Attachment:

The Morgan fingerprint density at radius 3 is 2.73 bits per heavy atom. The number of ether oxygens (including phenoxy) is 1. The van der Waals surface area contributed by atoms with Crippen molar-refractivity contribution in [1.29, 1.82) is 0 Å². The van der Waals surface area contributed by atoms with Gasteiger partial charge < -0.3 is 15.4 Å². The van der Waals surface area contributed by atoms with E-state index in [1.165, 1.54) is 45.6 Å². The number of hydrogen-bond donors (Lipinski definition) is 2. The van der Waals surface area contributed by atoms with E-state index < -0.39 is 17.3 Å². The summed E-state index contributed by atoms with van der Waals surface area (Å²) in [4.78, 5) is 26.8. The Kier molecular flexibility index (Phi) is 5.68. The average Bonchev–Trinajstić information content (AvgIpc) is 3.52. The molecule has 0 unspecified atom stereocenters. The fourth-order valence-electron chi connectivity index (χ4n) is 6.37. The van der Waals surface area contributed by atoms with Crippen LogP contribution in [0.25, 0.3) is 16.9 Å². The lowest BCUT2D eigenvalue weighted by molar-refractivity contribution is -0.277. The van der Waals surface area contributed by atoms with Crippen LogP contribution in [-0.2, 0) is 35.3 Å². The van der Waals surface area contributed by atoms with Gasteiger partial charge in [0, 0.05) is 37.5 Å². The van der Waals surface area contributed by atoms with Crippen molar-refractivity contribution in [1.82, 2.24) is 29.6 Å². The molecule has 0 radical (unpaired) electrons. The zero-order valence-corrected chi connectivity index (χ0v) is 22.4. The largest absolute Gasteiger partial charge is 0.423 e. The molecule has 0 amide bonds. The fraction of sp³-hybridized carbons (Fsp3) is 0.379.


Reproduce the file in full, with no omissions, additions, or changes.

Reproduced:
The Morgan fingerprint density at radius 3 is 2.73 bits per heavy atom. The number of ether oxygens (including phenoxy) is 1. The van der Waals surface area contributed by atoms with Crippen molar-refractivity contribution in [1.29, 1.82) is 0 Å². The van der Waals surface area contributed by atoms with Gasteiger partial charge < -0.3 is 15.4 Å². The van der Waals surface area contributed by atoms with E-state index in [1.165, 1.54) is 45.6 Å². The number of hydrogen-bond donors (Lipinski definition) is 2. The van der Waals surface area contributed by atoms with E-state index < -0.39 is 17.3 Å². The summed E-state index contributed by atoms with van der Waals surface area (Å²) in [4.78, 5) is 26.8. The Kier molecular flexibility index (Phi) is 5.68. The average Bonchev–Trinajstić information content (AvgIpc) is 3.52. The molecule has 0 unspecified atom stereocenters. The fourth-order valence-electron chi connectivity index (χ4n) is 6.37. The van der Waals surface area contributed by atoms with Crippen LogP contribution in [0.25, 0.3) is 16.9 Å². The lowest BCUT2D eigenvalue weighted by molar-refractivity contribution is -0.277. The van der Waals surface area contributed by atoms with Crippen LogP contribution in [-0.2, 0) is 35.3 Å². The van der Waals surface area contributed by atoms with Gasteiger partial charge in [0, 0.05) is 37.5 Å². The van der Waals surface area contributed by atoms with Crippen molar-refractivity contribution in [1.82, 2.24) is 29.6 Å². The molecule has 0 radical (unpaired) electrons. The zero-order valence-corrected chi connectivity index (χ0v) is 22.4. The largest absolute Gasteiger partial charge is 0.423 e. The molecule has 0 amide bonds. The fraction of sp³-hybridized carbons (Fsp3) is 0.379.